White Sox drop slumping Adam Dunn to seventh spot

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Over the weekend Ozzie Guillen explained that he was going to stick with Adam Dunn as the White Sox’s third-place hitter because “this guy is very important in our lineup” and “the only way he’s going to hit is to play him.”

At that point Dunn had batted third in 20 straight games, but the day after uttering those words Guillen moved him to the fifth spot and now less than a week later the manager has decided to drop Dunn all the way down to the seventh spot.

Here’s what Guillen told Doug Padilla of ESPN Chicago:

I want to make sure he relaxes a little bit. It’s not to punish him. Right now he’s a little frustrated. I think we kind of worry about him. You can see him kind of worry about it. After his at-bat he’s very down. But I have to continue to play him.

I hope batting him seventh he will get a break and relax a little bit. Hopefully that works. When he starts swinging the bat better we will move him back to where he’s supposed to be.

Dunn, who signed a four-year, $56 million deal with the White Sox as a free agent after posting an OPS above .850 in seven straight seasons, has gone 0-for-33 versus left-handed pitching and is currently in a 4-for-40 slump overall.

He also leads the league in strikeouts, but that’s nothing new and wouldn’t be an issue if Dunn were producing like he usually does. Instead he’s hitting .186 with five homers and a .660 OPS that’s 235 points below his career norm.

The Nats want Trea Turner to attempt 75-80 stolen bases this year

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When it comes to cliche spring training stories, we talk a lot about “Best Shape of His Life.” Sometimes we talk about the “[Pitcher] has been working on a changeup” or “[Hitter] has made an adjustment to his swing” stories too. Then there’s the “we’re really going to focus on fundamentals” quotes managers love to give in February and March. They’re evergreens.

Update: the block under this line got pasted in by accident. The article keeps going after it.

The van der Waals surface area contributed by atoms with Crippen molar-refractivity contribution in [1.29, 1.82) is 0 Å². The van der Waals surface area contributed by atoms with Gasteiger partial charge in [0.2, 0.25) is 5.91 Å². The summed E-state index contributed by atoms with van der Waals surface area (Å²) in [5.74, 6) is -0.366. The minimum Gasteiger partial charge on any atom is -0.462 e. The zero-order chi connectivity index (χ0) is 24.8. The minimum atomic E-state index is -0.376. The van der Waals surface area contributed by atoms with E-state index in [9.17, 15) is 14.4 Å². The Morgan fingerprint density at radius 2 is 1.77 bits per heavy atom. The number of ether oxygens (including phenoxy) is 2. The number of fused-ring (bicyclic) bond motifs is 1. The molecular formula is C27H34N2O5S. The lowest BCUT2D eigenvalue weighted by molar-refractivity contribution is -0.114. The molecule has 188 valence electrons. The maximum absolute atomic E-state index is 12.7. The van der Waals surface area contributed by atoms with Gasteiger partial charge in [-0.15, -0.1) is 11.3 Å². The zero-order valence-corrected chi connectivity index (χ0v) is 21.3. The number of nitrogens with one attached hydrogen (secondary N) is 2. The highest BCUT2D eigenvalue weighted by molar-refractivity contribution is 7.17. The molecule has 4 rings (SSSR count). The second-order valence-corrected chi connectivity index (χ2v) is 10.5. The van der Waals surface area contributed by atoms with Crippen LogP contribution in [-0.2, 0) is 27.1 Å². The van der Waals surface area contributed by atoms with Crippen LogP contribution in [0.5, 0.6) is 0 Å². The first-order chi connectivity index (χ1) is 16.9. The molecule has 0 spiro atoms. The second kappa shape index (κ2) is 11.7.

Another one in that category is the “we’re going to run more” or “we plan to be aggressive on the base paths this year.” You hear that from at least one or two managers every spring. I imagine because, like the fundamentals one, it deals with something over which they have at least some moderate control. It’s a good quote.

We’re hearing it from Nats training camp this year with respect to one particularly speedy player in Trea Turner. From Mark Zuckerman at MASN:

Davey Martinez called Trea Turner into his office this week and told the speedy shortstop he wants him to attempt more stolen bases this season. How many? Let’s just say even the ultra-aggressive Turner was taken aback.

“Yeah, he gave me a number,” Turner said. “And I was like: ‘Wow, all right.’”

Martinez later revealed to assembled reporters that he thinks if Turner “attempts 75-80, we’ll be in great shape.”

Turner led the National League with 43 stolen bases on 52 attempts in 2018. The year before he attempted 54, which was his career high. Only only four players have attempted 80 or more stolen bases in the past ten years, so yes, 75-80 would be quite the escalation.

Which is not to say it’s silly. On a very basic level, yeah, if he is stealing bases more often, even without changing his basic approach, the Nats WILL be in great shape because it’ll likely mean that he’s on base more, and that’s good. If it’s merely a matter of him being more aggressive in the same number of times on base, well, let me know, but I’m not holding my breath.

I guess it’s nice to have goals, though.